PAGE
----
Abstract 2442: Range of Post-operative Findings on CT Angiography For Patients Undergoing CEA
Introduction: Carotid endarterectomy (CEA) is an established standard of care for patients with significant carotid stenosis today. Pre-op CTA is now frequently used to evaluate and plan for CEA, however no study to date has examined the findings of routine immediate post-CEA CTA.
Aim: The aim of our study is to document the normal and abnormal findings on immediate post-op CTA and evaluate for possible clinical associations.
Methods: Registry of all the subjects undergoing CEA, from 1st July 2008 with available post-CEA CTA. Their medical records were reviewed to record details of the procedure and post-op complications.
Results: We found 50 patients with post-CEA CTA, of which 16% had CTA ordered because of postoperative neurological deficit. Nearly 88% of CEAs were performed for symptomatic carotid stenosis/occlusion. All CEAs were performed under general anesthesia, 7 involved shunting and an equal number had patch placement. Only 1 CEA involved an eversion procedure. The mean cross clamp time was 69 minutes (SD 23.7 minutes). On post-CEA CTAs, we found that 78% of subjects had 0-20% residual stenosis, 20% had 20-50% residual stenosis, while 1 subject had 50-69% residual stenosis. A total of 5 subjects had a postoperative stroke. Amongst these, 80% were shunted, 100% had placement of a patch and the mean cross clamp time was 10.8 minutes (SD 15.7 minutes). The most commonly noted abnormality on CTA was a transitional step-off at the most proximal site of endarterectomy in the common carotid artery (CCA) (60% - Panel B). No flap, thrombus, or postoperative stroke was associated with this finding. This finding was associated with longer cross clamp times (76.5 mins v/s 58 mins, p=0.011). A total of 16.3% subjects developed post-op hematoma which resolved without intervention. Postop CTA demonstrated flaps (Panel A) in the ECA in 18% of subjects, in the ICA in 6% of patients, and in the CCA in 10% of patients. All patients with an ICA flap and 66.7% patients with a CCA flap developed a thrombus. All patients with a CCA flap and thrombus developed a post-op stroke, and 66.7% of patients with an ICA flap and thrombus developed a post-op stroke.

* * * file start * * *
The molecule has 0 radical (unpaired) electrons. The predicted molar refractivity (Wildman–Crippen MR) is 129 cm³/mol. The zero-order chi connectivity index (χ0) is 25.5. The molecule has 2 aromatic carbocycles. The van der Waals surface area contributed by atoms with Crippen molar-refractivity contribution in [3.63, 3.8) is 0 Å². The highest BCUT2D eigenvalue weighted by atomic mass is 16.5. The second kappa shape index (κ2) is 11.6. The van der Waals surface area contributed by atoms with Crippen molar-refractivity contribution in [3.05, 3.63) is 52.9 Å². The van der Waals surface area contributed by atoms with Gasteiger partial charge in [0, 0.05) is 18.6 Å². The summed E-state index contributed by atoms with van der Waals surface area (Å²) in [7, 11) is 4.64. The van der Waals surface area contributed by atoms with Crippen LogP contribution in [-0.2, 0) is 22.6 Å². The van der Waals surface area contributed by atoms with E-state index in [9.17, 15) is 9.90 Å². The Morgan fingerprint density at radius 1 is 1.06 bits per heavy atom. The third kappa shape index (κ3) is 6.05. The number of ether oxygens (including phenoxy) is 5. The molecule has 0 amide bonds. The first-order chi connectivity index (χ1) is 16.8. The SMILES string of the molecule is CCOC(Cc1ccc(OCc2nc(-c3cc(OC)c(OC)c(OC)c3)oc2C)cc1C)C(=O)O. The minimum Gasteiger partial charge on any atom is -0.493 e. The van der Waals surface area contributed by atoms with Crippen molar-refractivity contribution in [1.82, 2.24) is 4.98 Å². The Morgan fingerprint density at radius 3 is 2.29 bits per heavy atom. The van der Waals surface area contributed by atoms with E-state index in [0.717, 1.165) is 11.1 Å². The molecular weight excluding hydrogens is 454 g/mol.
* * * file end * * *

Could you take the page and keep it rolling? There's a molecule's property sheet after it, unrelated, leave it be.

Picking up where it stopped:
Conclusion: Common carotid artery step off was the most common finding noted on post-operative CTA, and was not associated with any post-operative stroke. ICA and CCA flaps, seen in a small percentage of patients, were associated with thrombus formation and post-op stroke. This association needs to be further verified in a larger cohort.
- © 2012 by American Heart Association, Inc.